Ingredients are generally listed by weight, so the closer to the top of the list; the more the food is used. However, animal foods are not required to be listed by weight however I do know the New Life International (New Life Spectrum) IS listed by weight of the food. So in most cases the top three ingredients are the more important ones to look at, you don't want to see those nasty fillers in the first two ingredients for sure, in the third ingredient is okay but not fantastic. If you see Whole Wheat in the third slot that is okay! Wheat is often used as a binder to hold the food together. So in the first ingredients you want to see things such as Whole Fish (whatever it may be, be it Halibut, Salmon, Krill).
New Life Spectrum is highly praised around here with Omega One coming in very close second. One of the main differences in the two is that NLS also contains garlic in their formulas, garlic is not only palatable (fish love the taste!) but it also helps ward of parasites as it is a natural anti-parasitic food! Omega is also great, it doesn't have garlic but its ingredient list is still pretty darn good! My only qualm is that they split up their wheat content to make it look better when their wheat content should really be around 2nd or 3rd on the list, otherwise it's a great food.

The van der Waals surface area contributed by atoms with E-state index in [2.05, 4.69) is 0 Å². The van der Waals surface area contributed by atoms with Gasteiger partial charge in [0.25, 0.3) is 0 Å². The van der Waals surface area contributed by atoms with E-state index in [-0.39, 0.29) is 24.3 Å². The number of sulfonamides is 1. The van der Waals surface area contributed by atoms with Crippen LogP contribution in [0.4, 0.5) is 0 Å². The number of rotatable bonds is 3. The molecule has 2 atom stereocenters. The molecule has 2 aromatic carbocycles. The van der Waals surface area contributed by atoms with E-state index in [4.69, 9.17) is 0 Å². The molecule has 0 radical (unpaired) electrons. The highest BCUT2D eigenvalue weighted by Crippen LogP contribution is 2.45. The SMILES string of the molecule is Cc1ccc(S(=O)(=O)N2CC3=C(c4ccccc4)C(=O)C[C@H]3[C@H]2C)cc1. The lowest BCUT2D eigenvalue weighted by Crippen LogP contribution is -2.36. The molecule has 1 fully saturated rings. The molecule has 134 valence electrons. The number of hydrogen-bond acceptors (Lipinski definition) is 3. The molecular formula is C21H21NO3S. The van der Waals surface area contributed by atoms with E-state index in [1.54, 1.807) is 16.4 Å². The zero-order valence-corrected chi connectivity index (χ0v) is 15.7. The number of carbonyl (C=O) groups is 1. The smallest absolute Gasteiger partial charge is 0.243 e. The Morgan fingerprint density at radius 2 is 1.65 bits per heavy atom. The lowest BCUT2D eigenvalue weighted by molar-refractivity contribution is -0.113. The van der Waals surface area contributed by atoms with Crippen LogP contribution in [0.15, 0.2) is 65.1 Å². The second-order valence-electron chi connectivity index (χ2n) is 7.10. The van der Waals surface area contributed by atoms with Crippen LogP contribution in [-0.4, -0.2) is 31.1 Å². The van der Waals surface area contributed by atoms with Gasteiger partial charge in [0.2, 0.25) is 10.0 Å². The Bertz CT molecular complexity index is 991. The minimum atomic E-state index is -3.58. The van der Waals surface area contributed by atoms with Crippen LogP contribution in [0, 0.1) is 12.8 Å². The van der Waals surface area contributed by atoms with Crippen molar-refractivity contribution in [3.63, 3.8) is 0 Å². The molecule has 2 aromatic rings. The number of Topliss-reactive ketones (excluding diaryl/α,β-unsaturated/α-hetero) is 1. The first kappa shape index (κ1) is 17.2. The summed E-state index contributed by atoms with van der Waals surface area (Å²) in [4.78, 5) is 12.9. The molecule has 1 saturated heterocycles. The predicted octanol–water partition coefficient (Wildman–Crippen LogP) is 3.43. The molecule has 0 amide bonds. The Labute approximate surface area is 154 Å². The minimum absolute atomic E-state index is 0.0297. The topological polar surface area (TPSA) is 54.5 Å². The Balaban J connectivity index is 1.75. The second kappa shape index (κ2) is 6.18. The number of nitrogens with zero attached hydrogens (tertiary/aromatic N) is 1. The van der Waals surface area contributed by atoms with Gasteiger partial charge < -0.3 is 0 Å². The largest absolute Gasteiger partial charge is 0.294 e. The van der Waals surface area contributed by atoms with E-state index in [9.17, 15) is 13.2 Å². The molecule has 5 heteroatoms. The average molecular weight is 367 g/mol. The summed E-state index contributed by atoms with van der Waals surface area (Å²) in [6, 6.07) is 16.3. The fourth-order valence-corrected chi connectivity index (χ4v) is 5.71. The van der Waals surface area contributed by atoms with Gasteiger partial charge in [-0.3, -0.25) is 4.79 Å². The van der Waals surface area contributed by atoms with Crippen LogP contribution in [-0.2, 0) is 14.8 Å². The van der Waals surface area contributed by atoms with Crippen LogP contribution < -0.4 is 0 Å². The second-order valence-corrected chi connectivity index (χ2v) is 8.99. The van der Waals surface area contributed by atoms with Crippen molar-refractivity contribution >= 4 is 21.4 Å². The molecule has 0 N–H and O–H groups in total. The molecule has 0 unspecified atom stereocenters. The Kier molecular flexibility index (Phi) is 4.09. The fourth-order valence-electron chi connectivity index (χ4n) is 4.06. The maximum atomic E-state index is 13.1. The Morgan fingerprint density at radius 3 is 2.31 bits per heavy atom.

For your fry you want a high protein based food, NLS does have Grow Formula which is formulated specifically for your fry but it can be expensive, especially if you are not raising fry all the time, so instead you can get the Small Fish Formula or the Betta Formula. Main differences between those are; protein and fat content in Small Fish are higher than in Betta Formula, Small Fish is also a .5 millimeter pellet where the Betta is a 1 millimeter pellet. You would have to crush the Betta pellet but that's not so bad, you would have to do it for the Omega One as well.
If you cannot find these foods, next best in the pellet world is the Aqueon pellet; again you would have to crush it for your baby. Flake foods are generally not so great, especially in lower quality foods because they can cause issues such as constipation and swim bladder issues later in life. NLS and Omega are the only flakes I would ever use on a baby.